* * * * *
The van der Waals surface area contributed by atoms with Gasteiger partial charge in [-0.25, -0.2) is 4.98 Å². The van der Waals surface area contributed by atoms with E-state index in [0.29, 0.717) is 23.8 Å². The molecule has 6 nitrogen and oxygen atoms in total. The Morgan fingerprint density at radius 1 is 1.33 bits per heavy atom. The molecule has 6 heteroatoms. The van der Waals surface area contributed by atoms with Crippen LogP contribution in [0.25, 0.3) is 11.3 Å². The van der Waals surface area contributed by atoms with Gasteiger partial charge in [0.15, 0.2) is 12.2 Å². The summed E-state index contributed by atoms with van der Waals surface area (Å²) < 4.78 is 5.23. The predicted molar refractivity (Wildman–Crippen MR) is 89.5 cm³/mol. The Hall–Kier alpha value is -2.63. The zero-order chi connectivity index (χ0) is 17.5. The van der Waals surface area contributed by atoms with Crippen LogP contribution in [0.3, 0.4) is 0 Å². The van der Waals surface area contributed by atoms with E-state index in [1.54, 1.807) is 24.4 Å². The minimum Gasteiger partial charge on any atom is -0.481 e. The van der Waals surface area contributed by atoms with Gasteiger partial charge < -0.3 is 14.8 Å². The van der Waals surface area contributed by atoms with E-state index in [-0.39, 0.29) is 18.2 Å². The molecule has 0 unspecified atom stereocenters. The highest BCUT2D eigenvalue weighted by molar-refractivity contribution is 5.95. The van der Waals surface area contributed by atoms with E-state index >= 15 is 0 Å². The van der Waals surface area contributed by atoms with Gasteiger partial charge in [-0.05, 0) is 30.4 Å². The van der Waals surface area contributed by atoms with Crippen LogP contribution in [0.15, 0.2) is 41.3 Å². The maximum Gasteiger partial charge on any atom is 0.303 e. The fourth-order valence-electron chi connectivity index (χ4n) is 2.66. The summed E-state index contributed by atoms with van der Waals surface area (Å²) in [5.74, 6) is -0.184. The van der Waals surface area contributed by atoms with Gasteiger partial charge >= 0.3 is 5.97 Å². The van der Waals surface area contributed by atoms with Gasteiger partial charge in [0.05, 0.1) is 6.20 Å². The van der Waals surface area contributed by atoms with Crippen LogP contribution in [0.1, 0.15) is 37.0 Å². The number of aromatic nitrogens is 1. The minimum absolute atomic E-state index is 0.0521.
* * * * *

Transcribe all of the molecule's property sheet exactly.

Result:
The van der Waals surface area contributed by atoms with Gasteiger partial charge in [-0.25, -0.2) is 4.98 Å². The van der Waals surface area contributed by atoms with E-state index in [0.29, 0.717) is 23.8 Å². The molecule has 6 nitrogen and oxygen atoms in total. The Morgan fingerprint density at radius 1 is 1.33 bits per heavy atom. The molecule has 6 heteroatoms. The van der Waals surface area contributed by atoms with Crippen LogP contribution in [0.25, 0.3) is 11.3 Å². The van der Waals surface area contributed by atoms with Gasteiger partial charge in [0.15, 0.2) is 12.2 Å². The summed E-state index contributed by atoms with van der Waals surface area (Å²) < 4.78 is 5.23. The predicted molar refractivity (Wildman–Crippen MR) is 89.5 cm³/mol. The Hall–Kier alpha value is -2.63. The zero-order chi connectivity index (χ0) is 17.5. The van der Waals surface area contributed by atoms with Crippen LogP contribution in [0.3, 0.4) is 0 Å². The van der Waals surface area contributed by atoms with E-state index in [1.54, 1.807) is 24.4 Å². The minimum Gasteiger partial charge on any atom is -0.481 e. The van der Waals surface area contributed by atoms with Gasteiger partial charge < -0.3 is 14.8 Å². The van der Waals surface area contributed by atoms with E-state index in [-0.39, 0.29) is 18.2 Å². The molecule has 0 unspecified atom stereocenters. The highest BCUT2D eigenvalue weighted by molar-refractivity contribution is 5.95. The van der Waals surface area contributed by atoms with E-state index >= 15 is 0 Å². The van der Waals surface area contributed by atoms with Gasteiger partial charge in [-0.05, 0) is 30.4 Å². The van der Waals surface area contributed by atoms with Crippen LogP contribution in [0.15, 0.2) is 41.3 Å². The maximum Gasteiger partial charge on any atom is 0.303 e. The fourth-order valence-electron chi connectivity index (χ4n) is 2.66. The summed E-state index contributed by atoms with van der Waals surface area (Å²) in [5.74, 6) is -0.184. The van der Waals surface area contributed by atoms with Gasteiger partial charge >= 0.3 is 5.97 Å². The van der Waals surface area contributed by atoms with Gasteiger partial charge in [0.05, 0.1) is 6.20 Å². The van der Waals surface area contributed by atoms with Crippen LogP contribution in [0.1, 0.15) is 37.0 Å². The number of aromatic nitrogens is 1. The minimum absolute atomic E-state index is 0.0521.